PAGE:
Fun with Fish

George Kautsky, Deputy Director of the Hoopa Valley Tribal Fisheries Department teaches Hoopa Elementary School students about fish identification and stages of life./Photo by Allie Hostler, Two Rivers Tribune

HOOPA, CA – As the spring salmon begin their run to their spawning grounds in the Klamath and Trinity River Watersheds, the Klamath-Trinity Fish Fair made its 9th annual run in the rivers’ schools and communities. This year’s Fair, which was held on June 3rd at schools in Willow Creek, Hoopa, and Orleans, focused on the theme “Take only what you need.”

Each year the Klamath-Trinity Fish Fair offers a wide array of spectacle, fun, and education, and this year was no exception. Each school hosted a wide variety of educational presentations, watershed-related activities, and community luncheons. The 2011 event featured 46 separate lectures, demonstrations and activities presented by 97 experts, educators and community members. Students attending the Fair this year numbered over 900, with Trinity Valley Elementary, Hoopa Elementary, Hoopa High, Weitchpec Elementary, Orleans Elementary and Junction Elementary Schools all in attendance.

At Trinity Valley Elementary School in Willow Creek Fair-goers were treated to a presentation of live aquatic insects by Tim Hayden of the Yurok Tribe, a discussion of local sturgeon populations and a build-it-yourself watershed model directed by USFS Fisheries Biologist Andrea Collins, and an exploration of native design led by Clara Clark, among many other offerings.

Hoopa Elementary and High School presentations ranged from watershed restoration, recycling, native fitness games and local geology to fish dissections, live raptor demonstrations, and a tour of the Hoopa Valley Tribe Wildland Fire Station. Some presenters came far to be at the Fish Fair, and of particular note at Hoopa was guest key note speaker and presenter Caleen Sisk-Franco, a spiritual leader of the Winnemem Wintu Tribe. Sisk-Franco spoke to students on the topic “Water is Sacred”.

Local presenters included the Hoopa Valley Tribes’ Fisheries and Wildlife Program staff that discussed local ecology and conservation, Hoopa Museum director Silishtawn Jackson taught students about Hoopa culture. Numerous members of the AmeriCorps Watershed Stewards Project did everything from leading fish-related games to talking about native freshwater mussel populations. Kristin Freeman, Kim Yerton Memorial Hoopa Branch librarian, was also recognized at the fair for her many years of dedication and service to our community.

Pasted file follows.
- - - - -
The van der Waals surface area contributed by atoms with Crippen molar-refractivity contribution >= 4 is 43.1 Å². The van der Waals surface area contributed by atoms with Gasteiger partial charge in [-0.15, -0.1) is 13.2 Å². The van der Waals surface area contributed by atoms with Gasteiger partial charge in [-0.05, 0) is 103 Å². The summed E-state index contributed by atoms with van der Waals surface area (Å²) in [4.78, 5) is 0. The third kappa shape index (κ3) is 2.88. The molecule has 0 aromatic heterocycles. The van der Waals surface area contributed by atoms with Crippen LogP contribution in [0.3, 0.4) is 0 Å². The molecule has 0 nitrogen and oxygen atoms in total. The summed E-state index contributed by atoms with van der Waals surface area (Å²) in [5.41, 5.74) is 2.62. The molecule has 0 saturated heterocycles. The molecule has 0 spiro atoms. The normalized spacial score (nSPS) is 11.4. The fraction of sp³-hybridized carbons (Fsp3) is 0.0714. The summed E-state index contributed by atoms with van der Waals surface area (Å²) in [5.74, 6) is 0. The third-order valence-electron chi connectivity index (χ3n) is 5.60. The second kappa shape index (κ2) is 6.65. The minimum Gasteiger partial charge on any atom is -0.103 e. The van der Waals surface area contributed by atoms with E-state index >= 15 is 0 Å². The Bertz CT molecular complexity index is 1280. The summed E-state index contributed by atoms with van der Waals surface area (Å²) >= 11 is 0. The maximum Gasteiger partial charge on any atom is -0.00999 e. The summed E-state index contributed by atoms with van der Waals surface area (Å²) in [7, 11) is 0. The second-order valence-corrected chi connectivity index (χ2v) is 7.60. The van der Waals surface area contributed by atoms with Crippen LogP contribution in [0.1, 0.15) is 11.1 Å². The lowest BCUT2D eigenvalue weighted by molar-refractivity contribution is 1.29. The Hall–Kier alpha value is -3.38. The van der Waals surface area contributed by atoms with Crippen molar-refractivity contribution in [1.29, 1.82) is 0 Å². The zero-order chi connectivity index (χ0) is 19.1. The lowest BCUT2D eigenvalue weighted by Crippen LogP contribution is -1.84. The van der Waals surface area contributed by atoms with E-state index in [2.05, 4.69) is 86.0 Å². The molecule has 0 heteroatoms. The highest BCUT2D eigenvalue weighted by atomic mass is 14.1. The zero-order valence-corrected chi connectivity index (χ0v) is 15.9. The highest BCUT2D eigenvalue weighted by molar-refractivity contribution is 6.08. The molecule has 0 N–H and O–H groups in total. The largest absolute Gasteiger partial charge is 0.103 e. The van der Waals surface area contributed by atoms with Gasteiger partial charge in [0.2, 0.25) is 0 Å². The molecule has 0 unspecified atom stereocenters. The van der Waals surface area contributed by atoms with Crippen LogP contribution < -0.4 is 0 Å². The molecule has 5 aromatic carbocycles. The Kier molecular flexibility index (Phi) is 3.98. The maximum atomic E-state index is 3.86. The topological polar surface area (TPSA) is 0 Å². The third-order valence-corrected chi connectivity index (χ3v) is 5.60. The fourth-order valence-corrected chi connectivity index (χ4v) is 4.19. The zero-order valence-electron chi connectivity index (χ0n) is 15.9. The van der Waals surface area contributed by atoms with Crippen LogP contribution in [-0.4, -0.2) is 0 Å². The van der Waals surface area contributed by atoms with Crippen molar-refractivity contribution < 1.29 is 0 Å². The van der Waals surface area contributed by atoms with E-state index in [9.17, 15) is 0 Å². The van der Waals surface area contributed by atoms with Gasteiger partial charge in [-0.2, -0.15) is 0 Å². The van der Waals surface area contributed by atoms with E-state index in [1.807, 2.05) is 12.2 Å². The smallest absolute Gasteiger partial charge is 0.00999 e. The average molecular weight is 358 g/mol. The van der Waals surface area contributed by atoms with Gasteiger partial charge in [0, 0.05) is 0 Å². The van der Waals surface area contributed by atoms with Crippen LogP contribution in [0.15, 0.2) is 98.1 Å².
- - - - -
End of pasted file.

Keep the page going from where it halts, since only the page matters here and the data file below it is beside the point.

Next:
On the Klamath River, students from Junction Elementary School in Somes Bar also joined Orleans Elementary students to learn about “Leaving No Trace” with Becky Bacon and Sereena King, and bird watching with Hope Woodward all from the USFS Orleans District. Additional presentations included the identification of live native fish from the Karuk Tribe Fisheries Program, Sonny Mitchell and Hawk White, also students enjoyed lively interactive fish games with Blue Lake’s Dell’ Arte troupe.

In addition to gaining knowledge, students at all three locations had the opportunity to enjoy Frank and Francis Fish, Bigfoot and Smokey the Bear. Students also dressed up in animal costumes inside a giant fish-shaped tent, and made bright, Japanese-style fish-prints.

Since 2002, Fish Fair has been held annually in the Klamath and Trinity River communities and has become one of the largest educational events in Humboldt County, spreading environmental and cultural awareness to the region’s youth. Recently hired Klamath-Trinity Joint Unified School District Superintendent, Mike Reid said “I am very proud to be a part of this community working with so many people who voluntarily participate in teaching our youth the importance of protecting and improving the world around us.”


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